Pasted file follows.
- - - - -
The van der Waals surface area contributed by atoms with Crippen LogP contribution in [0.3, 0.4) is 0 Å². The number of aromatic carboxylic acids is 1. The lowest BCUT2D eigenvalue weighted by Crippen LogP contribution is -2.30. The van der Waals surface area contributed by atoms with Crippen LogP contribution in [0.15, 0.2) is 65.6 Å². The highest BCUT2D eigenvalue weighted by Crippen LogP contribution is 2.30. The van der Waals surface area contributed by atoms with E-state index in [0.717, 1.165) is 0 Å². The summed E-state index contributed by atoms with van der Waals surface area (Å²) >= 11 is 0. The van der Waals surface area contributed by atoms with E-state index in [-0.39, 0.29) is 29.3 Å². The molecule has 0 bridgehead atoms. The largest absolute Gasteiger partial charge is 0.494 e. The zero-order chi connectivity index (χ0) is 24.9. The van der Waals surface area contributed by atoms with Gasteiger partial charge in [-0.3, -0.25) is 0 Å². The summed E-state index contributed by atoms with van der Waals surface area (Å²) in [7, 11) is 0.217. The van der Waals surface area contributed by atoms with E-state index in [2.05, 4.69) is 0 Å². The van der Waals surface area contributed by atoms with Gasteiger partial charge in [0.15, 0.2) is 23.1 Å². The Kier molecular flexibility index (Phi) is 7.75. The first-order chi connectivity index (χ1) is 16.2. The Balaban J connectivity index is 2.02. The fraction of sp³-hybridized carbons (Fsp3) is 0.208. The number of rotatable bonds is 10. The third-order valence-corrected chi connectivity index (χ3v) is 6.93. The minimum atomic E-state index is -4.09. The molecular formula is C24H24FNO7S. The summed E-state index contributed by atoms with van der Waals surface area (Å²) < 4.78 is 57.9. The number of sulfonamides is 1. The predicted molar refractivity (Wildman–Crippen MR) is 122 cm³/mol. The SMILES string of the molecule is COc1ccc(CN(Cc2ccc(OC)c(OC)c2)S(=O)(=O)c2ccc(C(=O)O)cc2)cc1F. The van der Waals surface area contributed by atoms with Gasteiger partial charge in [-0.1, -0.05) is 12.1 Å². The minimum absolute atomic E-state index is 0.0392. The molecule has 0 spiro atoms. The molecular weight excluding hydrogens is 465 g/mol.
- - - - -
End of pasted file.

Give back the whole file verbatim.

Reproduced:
The van der Waals surface area contributed by atoms with Crippen LogP contribution in [0.3, 0.4) is 0 Å². The number of aromatic carboxylic acids is 1. The lowest BCUT2D eigenvalue weighted by Crippen LogP contribution is -2.30. The van der Waals surface area contributed by atoms with Crippen LogP contribution in [0.15, 0.2) is 65.6 Å². The highest BCUT2D eigenvalue weighted by Crippen LogP contribution is 2.30. The van der Waals surface area contributed by atoms with E-state index in [0.717, 1.165) is 0 Å². The summed E-state index contributed by atoms with van der Waals surface area (Å²) >= 11 is 0. The van der Waals surface area contributed by atoms with E-state index in [-0.39, 0.29) is 29.3 Å². The molecule has 0 bridgehead atoms. The largest absolute Gasteiger partial charge is 0.494 e. The zero-order chi connectivity index (χ0) is 24.9. The van der Waals surface area contributed by atoms with Gasteiger partial charge in [-0.3, -0.25) is 0 Å². The summed E-state index contributed by atoms with van der Waals surface area (Å²) in [7, 11) is 0.217. The van der Waals surface area contributed by atoms with E-state index in [2.05, 4.69) is 0 Å². The van der Waals surface area contributed by atoms with Gasteiger partial charge in [0.15, 0.2) is 23.1 Å². The Kier molecular flexibility index (Phi) is 7.75. The first-order chi connectivity index (χ1) is 16.2. The Balaban J connectivity index is 2.02. The fraction of sp³-hybridized carbons (Fsp3) is 0.208. The number of rotatable bonds is 10. The third-order valence-corrected chi connectivity index (χ3v) is 6.93. The minimum atomic E-state index is -4.09. The molecular formula is C24H24FNO7S. The summed E-state index contributed by atoms with van der Waals surface area (Å²) < 4.78 is 57.9. The number of sulfonamides is 1. The predicted molar refractivity (Wildman–Crippen MR) is 122 cm³/mol. The SMILES string of the molecule is COc1ccc(CN(Cc2ccc(OC)c(OC)c2)S(=O)(=O)c2ccc(C(=O)O)cc2)cc1F. The van der Waals surface area contributed by atoms with Gasteiger partial charge in [-0.1, -0.05) is 12.1 Å². The minimum absolute atomic E-state index is 0.0392. The molecule has 0 spiro atoms. The molecular weight excluding hydrogens is 465 g/mol.